July 3

Lamentations 3, Psalm 29

Every day we must choose what we are going to focus on, are we going to focus on the problem, or the solution.  When we undergo difficult trials many question whether God really cares or understands our plights.  It is times like this when people start questioning the fairness of God.  There is a short story by John Stott, called "The Long Silence" which captures this.  The story is set before God's throne where groups of individuals levy their complaint against God as to how He can possibly judge them.  Each sends forth an individual who has suffered greatly to present their case before God.  They choose a Jewish woman killed in a Nazi concentration camp, a slave who was lynched, one killed in Hiroshima, a deformed arthritic and a thalidomide deformed child.  They conclude that before God could be qualified to be their judge, He must endure what they endured.  They decided that God should be sentenced to live on earth, as a man.  "Let Him be born a Jew.  Let the legitimacy of His birth be doubted.  Give Him a work so difficult that even His family will think Him out of His mind when He tries to do it.  Let Him be betrayed by His closest friends.  Let Him face false charges, be tried by a prejudiced jury and convicted by a cowardly judge.  Let Him be tortured.  At last, let Him see what it means to be terribly alone.  Then let Him die.  Let Him die so that there can be no doubt that He died. Let there be a great host of witnesses to verify it."  After each leader announced his portion of the sentence, loud murmurs of approval went up from the throng of people assembled.  "And when the last had finished pronouncing sentence, there was a long silence.  No one uttered another word.  No one moved.  For suddenly all knew that God had already served His sentence."

After 2 1/2 chapters in Lamentations with Jeremiah focusing on the problem, he abruptly switches his thoughts and finds hope when he focuses on the solution.  His situation hadn't changed but his perspective did.  In the midst of his misery he writes in Lam. 3:22-23, "Through the Lord's mercies we are not consumed, Because His compassions fail not.  They are new every morning; Great is Your faithfulness."  In the verses which follow we see a shift in mindset, Jeremiah realizes it is good to wait for Him, to seek Him, to hope for Him, to draw near to Him.  He realizes in Lam. 3:32 that, "Though He causes grief, Yet He will show compassion According to the multitude of His mercies."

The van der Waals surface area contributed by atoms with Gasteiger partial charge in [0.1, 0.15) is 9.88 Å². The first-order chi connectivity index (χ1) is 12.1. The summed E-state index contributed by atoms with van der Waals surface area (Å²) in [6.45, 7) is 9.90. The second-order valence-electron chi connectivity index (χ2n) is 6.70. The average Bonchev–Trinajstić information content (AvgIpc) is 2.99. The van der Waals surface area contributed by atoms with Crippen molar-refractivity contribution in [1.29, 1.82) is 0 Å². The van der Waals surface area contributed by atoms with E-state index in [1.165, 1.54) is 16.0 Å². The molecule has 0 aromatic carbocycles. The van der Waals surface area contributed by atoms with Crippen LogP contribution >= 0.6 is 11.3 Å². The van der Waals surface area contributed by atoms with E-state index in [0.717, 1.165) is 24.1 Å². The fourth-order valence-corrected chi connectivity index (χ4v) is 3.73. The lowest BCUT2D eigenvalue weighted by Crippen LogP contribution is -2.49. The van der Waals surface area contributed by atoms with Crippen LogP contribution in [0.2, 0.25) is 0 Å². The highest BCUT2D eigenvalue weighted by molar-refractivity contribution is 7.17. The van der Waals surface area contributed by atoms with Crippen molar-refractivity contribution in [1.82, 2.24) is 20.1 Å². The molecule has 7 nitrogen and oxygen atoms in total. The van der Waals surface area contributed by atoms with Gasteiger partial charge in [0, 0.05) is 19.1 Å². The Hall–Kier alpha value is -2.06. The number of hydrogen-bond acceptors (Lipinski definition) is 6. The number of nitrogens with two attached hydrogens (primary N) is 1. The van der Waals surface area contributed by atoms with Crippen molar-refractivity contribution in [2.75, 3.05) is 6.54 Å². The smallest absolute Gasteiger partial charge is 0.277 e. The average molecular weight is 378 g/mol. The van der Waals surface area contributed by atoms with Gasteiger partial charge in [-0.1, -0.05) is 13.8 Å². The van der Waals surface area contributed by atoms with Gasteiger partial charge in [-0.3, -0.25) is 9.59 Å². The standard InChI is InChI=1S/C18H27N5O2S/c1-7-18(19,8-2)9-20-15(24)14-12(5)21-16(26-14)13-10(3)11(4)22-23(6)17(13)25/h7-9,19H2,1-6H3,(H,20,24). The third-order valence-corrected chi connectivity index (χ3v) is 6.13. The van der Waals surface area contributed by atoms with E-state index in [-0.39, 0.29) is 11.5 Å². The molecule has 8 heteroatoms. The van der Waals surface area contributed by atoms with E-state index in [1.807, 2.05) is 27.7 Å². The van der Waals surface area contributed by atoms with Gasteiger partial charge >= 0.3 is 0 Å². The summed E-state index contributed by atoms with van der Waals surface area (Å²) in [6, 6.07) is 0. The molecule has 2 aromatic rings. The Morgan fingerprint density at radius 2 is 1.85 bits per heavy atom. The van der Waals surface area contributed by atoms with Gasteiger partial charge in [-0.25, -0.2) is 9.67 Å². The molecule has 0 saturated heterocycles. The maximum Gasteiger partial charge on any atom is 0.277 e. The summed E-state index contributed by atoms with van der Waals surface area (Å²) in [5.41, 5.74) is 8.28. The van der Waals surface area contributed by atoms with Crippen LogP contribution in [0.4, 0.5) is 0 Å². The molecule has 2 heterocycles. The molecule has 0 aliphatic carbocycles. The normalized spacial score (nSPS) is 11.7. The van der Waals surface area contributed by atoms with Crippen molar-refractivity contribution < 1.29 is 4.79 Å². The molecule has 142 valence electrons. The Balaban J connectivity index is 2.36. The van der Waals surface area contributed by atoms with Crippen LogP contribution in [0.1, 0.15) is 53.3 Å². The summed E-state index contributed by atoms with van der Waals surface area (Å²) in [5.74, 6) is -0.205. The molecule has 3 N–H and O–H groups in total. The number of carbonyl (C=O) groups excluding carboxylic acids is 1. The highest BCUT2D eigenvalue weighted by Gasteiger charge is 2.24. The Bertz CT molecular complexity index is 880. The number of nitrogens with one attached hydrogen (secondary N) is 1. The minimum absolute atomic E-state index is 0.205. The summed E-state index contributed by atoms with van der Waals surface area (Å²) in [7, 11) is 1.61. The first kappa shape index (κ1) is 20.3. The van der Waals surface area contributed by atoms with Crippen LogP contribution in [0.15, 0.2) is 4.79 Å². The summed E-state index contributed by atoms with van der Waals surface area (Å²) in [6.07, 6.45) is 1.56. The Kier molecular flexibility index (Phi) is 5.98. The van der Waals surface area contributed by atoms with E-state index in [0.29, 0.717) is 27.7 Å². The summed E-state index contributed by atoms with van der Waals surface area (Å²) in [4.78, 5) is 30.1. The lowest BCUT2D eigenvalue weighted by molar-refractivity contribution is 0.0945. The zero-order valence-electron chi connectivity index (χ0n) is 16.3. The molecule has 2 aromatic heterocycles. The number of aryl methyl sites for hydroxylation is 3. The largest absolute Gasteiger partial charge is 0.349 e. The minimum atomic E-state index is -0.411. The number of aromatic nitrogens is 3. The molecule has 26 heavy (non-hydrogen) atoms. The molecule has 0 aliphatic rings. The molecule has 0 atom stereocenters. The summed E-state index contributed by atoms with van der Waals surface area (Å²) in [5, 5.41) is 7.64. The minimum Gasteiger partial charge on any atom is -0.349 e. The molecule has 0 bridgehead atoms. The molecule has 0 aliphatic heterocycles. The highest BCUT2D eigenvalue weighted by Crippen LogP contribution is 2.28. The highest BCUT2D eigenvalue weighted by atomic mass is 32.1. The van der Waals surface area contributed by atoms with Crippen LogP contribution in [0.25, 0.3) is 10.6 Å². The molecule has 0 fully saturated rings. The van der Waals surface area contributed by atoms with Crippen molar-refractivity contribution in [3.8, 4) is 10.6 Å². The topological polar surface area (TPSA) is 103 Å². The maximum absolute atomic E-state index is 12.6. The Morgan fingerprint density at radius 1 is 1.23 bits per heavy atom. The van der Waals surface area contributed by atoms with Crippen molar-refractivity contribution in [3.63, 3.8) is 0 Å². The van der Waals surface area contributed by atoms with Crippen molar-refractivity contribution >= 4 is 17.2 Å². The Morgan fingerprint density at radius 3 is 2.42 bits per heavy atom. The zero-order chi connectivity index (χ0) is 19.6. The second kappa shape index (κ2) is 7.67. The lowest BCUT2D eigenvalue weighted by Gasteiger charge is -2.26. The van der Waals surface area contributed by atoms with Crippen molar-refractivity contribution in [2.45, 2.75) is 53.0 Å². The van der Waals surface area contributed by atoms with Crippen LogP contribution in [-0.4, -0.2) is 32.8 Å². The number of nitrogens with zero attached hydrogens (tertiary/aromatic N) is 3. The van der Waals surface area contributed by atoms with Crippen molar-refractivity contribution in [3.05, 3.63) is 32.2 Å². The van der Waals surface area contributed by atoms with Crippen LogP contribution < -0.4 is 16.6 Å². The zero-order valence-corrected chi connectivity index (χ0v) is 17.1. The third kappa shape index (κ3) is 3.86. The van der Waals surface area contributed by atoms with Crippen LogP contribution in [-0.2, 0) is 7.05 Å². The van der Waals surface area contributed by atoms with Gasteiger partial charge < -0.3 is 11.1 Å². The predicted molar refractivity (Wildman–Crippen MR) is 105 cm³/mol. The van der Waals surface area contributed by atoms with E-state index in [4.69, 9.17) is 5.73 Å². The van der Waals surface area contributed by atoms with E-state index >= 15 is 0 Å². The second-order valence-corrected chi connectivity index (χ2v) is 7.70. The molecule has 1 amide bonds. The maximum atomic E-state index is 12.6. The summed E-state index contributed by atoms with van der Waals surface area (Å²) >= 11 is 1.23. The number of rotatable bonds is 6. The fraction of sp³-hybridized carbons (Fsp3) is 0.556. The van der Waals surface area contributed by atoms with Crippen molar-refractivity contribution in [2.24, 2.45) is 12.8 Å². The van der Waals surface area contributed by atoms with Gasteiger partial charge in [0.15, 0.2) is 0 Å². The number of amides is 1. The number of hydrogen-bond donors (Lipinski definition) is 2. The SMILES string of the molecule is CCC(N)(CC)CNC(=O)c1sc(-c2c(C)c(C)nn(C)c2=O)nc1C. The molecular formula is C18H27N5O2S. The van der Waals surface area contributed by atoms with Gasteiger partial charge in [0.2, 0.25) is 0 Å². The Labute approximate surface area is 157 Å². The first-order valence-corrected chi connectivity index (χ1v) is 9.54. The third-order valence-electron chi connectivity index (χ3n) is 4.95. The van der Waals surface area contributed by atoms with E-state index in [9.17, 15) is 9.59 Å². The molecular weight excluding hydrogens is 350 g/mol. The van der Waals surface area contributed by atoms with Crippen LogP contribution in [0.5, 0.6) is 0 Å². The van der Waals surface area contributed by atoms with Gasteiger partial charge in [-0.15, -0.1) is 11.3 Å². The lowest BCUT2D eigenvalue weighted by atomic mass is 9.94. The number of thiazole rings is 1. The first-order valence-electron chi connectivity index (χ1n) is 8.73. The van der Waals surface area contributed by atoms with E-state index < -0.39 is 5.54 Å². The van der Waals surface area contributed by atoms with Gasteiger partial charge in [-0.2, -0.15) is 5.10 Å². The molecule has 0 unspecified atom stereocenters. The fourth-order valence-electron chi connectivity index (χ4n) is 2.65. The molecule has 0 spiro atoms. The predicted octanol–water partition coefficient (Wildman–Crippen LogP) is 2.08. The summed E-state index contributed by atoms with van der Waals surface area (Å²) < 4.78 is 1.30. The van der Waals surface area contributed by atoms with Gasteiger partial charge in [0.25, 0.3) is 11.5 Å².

Hal Lindsey said, "Man can live about forty days without food, about three days without water, about eight minutes without air...but only for one second without hope." The people being persecuted in Judah were being done so as a result of their own sin.  Jeremiah was being persecuted as a trial to bring him closer to God.  When we are undergoing trials and tribulations, we should honestly reflect and seek why.  We should adopt the heart of David in Psalm 139:23-24, "Search me, O God, and know my heart; Try me, and know my anxieties; And see if there is any wicked way in me, And lead me in the way everlasting."  Jeremiah in Lam 3:27 says, "It is good for a man to bear The yoke in his youth."  Jesus in Matthew 11:28-30 tells those of us who are burdened to take His yoke upon ourselves and He will lead us through any situation.  Whether the situation is illness, death of a loved one, a prodigal child, loss of job or finances, etc. if we allow ourselves to be yoked to Jesus we will not only persevere but will find ourselves stronger at the end of the trial.  Through the process we will find ourselves doing as James instructed in James 4:8, "Draw near to God and He will draw near to you...".  Jesus is always our hope and our solution.

Messages from Pastor Lloyd Pulley:

Marj Lancaster